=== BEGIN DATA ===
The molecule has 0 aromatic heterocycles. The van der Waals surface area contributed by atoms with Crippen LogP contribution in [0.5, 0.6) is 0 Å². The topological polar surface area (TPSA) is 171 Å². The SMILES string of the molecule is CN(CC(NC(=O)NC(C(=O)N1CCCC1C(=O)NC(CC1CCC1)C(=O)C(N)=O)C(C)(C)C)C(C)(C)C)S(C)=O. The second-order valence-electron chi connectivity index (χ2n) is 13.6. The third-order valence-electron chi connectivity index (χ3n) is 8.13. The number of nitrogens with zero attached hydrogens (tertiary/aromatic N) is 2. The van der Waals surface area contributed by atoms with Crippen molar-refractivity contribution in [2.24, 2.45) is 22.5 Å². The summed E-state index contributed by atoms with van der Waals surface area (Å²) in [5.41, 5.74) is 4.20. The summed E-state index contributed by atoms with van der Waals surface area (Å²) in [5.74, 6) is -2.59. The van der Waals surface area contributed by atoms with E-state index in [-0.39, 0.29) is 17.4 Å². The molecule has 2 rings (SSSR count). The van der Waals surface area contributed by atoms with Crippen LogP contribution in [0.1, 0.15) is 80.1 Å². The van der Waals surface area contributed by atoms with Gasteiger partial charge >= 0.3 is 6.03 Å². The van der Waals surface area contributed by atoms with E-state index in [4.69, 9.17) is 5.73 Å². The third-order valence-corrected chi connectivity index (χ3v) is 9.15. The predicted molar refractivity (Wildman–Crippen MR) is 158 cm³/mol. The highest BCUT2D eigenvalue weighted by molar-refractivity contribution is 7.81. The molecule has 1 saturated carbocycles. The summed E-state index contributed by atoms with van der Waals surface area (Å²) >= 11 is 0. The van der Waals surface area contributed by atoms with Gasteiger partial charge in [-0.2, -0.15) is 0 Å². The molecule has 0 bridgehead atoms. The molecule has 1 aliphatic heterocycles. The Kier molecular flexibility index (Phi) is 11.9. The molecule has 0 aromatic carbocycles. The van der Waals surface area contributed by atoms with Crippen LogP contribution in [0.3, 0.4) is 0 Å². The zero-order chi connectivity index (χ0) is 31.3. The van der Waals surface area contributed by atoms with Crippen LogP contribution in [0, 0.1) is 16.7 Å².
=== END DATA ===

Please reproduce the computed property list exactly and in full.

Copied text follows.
The molecule has 0 aromatic heterocycles. The van der Waals surface area contributed by atoms with Crippen LogP contribution in [0.5, 0.6) is 0 Å². The topological polar surface area (TPSA) is 171 Å². The SMILES string of the molecule is CN(CC(NC(=O)NC(C(=O)N1CCCC1C(=O)NC(CC1CCC1)C(=O)C(N)=O)C(C)(C)C)C(C)(C)C)S(C)=O. The second-order valence-electron chi connectivity index (χ2n) is 13.6. The third-order valence-electron chi connectivity index (χ3n) is 8.13. The number of nitrogens with zero attached hydrogens (tertiary/aromatic N) is 2. The van der Waals surface area contributed by atoms with Crippen molar-refractivity contribution in [2.24, 2.45) is 22.5 Å². The summed E-state index contributed by atoms with van der Waals surface area (Å²) in [5.41, 5.74) is 4.20. The summed E-state index contributed by atoms with van der Waals surface area (Å²) in [5.74, 6) is -2.59. The van der Waals surface area contributed by atoms with E-state index in [-0.39, 0.29) is 17.4 Å². The molecule has 2 rings (SSSR count). The van der Waals surface area contributed by atoms with Crippen LogP contribution in [0.1, 0.15) is 80.1 Å². The van der Waals surface area contributed by atoms with Gasteiger partial charge >= 0.3 is 6.03 Å². The van der Waals surface area contributed by atoms with E-state index in [4.69, 9.17) is 5.73 Å². The third-order valence-corrected chi connectivity index (χ3v) is 9.15. The predicted molar refractivity (Wildman–Crippen MR) is 158 cm³/mol. The highest BCUT2D eigenvalue weighted by molar-refractivity contribution is 7.81. The molecule has 1 saturated carbocycles. The summed E-state index contributed by atoms with van der Waals surface area (Å²) >= 11 is 0. The van der Waals surface area contributed by atoms with Gasteiger partial charge in [-0.2, -0.15) is 0 Å². The molecule has 0 bridgehead atoms. The molecule has 1 aliphatic heterocycles. The Kier molecular flexibility index (Phi) is 11.9. The molecule has 0 aromatic carbocycles. The van der Waals surface area contributed by atoms with Crippen LogP contribution in [0.3, 0.4) is 0 Å². The zero-order chi connectivity index (χ0) is 31.3. The van der Waals surface area contributed by atoms with Crippen LogP contribution in [0, 0.1) is 16.7 Å².